Interview: Pamela Samuels Young

Please give a big Mysteristas welcome to Pamela Samuels Young!

AOD FrontWhat’s your idea of a perfect day?

A massage, manicure and pedicure, a long walk followed by a good meal (seafood gumbo!) and ending the day sitting on the balcony of a 5-star hotel room with a good book, a view of the beach and some just-out-the-oven chocolate chip cookies.

Do you have a signature accessory, color, fragrance, phrase/expression, or meal?

Hmmm. I must be pretty boring because I don’t. My favorite Bible version is Psalm 46:10: “Be still and know that I am God.” That verse has gotten me through so much.

Which books/authors inspired or influenced you the most?

John Grisham was probably the biggest influence. I was an avid reader of his books when I first started practicing law. I loved them, but was disappointed about never seeing any lawyers who were women or African-American in his books. That void was what prompted me to take a stab at writing a legal thriller. In the process, I discovered my passion. I owe my writing style to James Patterson. I set out to emulate his fast-paced style.

Do you listen to music when you write? 

Absolutely not. If music is playing, I don’t hear it because I’m so focused on the computer screen. I often write at coffee shops. The background music and buzz of the crowd are non-existent for me.

If your latest book were chocolate, what kind would it be and why?

Good old-fashioned milk chocolate.

What made you interested in writing this particular story?

I was stunned when I learned that children were being prosecuted for distributing child pornography as a result of sexting. I immediately knew this was a topic I wanted to address in a legal thriller and Abuse of Discretion was the result.

What themes do you regularly (re)visit in your writing? 

I write about social issues. Abuse of Discretion tackles teen sexting. The previous book in the series, Anybody’s Daughter, took on child sex trafficking. I’ve also addressed sexual harassment in the workplace, gender discrimination and the impact of HIV on women. I try to educate as well as entertain.

Tell us about your main character.

I have an ensemble cast of characters, but 14-year-old Graylin Alexander is the primary character. When Graylin finds himself facing criminal charges, he’s a fighter who sticks to his guns even when his attorneys and father try to convince him otherwise. He truly (and naively) believes that he will get off simply because he’s innocent.

Describe your protagonist as a mash-up of three famous people or characters.

Jenny Ungerman is one of Graylin’s attorneys. She smart as Einstein, as committed as Mother Teresa and as feisty as a mother bear.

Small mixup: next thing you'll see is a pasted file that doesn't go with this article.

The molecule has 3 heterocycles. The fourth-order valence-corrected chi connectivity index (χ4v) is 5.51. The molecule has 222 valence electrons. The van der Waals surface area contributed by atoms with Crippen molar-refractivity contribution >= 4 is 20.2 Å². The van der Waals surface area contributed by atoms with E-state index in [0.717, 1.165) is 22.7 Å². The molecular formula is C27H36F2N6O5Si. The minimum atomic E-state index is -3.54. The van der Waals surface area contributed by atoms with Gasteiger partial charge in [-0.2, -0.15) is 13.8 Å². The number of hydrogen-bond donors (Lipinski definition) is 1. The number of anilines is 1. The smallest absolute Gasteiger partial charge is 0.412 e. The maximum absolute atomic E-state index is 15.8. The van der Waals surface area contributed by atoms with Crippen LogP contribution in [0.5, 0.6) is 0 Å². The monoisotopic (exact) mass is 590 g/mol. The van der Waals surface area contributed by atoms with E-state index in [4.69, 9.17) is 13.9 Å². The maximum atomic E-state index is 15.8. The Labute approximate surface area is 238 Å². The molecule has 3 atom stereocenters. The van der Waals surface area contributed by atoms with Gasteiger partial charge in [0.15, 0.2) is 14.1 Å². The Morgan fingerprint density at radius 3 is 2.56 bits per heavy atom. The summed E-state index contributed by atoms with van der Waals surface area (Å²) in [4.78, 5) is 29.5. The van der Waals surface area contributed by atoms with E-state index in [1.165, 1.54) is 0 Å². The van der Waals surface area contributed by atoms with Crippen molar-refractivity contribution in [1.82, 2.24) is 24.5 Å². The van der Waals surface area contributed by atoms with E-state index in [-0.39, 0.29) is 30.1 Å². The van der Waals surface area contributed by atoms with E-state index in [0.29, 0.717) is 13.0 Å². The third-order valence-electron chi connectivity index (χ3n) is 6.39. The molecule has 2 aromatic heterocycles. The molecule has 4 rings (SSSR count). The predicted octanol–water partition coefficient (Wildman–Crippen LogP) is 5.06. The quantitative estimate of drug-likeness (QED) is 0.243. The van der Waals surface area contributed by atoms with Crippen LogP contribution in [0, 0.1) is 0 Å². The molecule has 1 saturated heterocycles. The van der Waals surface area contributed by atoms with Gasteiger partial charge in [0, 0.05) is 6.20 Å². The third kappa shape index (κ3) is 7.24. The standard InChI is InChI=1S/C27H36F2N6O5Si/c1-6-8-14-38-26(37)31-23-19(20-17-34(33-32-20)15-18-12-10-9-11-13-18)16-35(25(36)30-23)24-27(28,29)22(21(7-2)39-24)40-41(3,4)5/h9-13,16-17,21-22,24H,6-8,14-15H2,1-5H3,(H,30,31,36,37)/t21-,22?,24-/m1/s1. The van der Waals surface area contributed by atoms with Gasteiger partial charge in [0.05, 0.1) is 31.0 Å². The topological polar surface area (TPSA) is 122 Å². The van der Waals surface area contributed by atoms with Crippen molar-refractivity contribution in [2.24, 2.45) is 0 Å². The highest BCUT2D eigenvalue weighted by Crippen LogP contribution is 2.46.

If you could host a mystery-author dinner party, who are the six writers (living or otherwise) you’d include?

Maya Angelou, Greg Iles, Jodi Picoult, Trevor Noah, James Baldwin and Zora Neale Hurston.

What’s next for you?

I’m working on a stand-alone book that’s currently titled The Perfect Lawyer. It’s about a dynamic young female attorney who’s struggling with bipolar disorder. As a society, I don’t think we deal very well with mental illness. I want to shine a light on the condition and hopefully educate people about it.


Chapter 1


“What’s the matter, Mrs. Singletary? Why do I have to go to the principal’s office?”

I’m walking side-by-side down the hallway with my second-period teacher. Students are huddled together staring and pointing at us like we’re zoo animals. When a teacher at Marcus Preparatory Academy escorts you to the principal’s office, it’s a big deal. Nothing like this has ever happened to me before. I’m a good student. I never get in trouble.

Mrs. Singletary won’t answer my questions or even look at me. I hope she knows she’s only making me more nervous.

“Mrs. Singletary, please tell me what’s wrong?”

“Just follow me. You’ll find out in a minute.”

I’m about to ask her another question when it hits me. Something happened to my mama!

My mama has been on and off drugs for as long as I can remember. I haven’t seen her in months and I don’t even know where she lives. No one does. I act like it doesn’t bother me, but it does. I’ve prayed to God a million times to get her off drugs. Even though my granny says God answers prayers, He hasn’t answered mine, so I stopped asking.

I jump in front of my teacher, forcing her to stop. “Was there a death in my family, Mrs. Singletary? Did something happen to my mama?”

“No, there wasn’t a death.”

She swerves around me and keeps going. I have to take giant steps to keep up with her.

Once we’re inside the main office, Mrs. Singletary points at a wooden chair outside Principal Keller’s office. “Have a seat and don’t move.”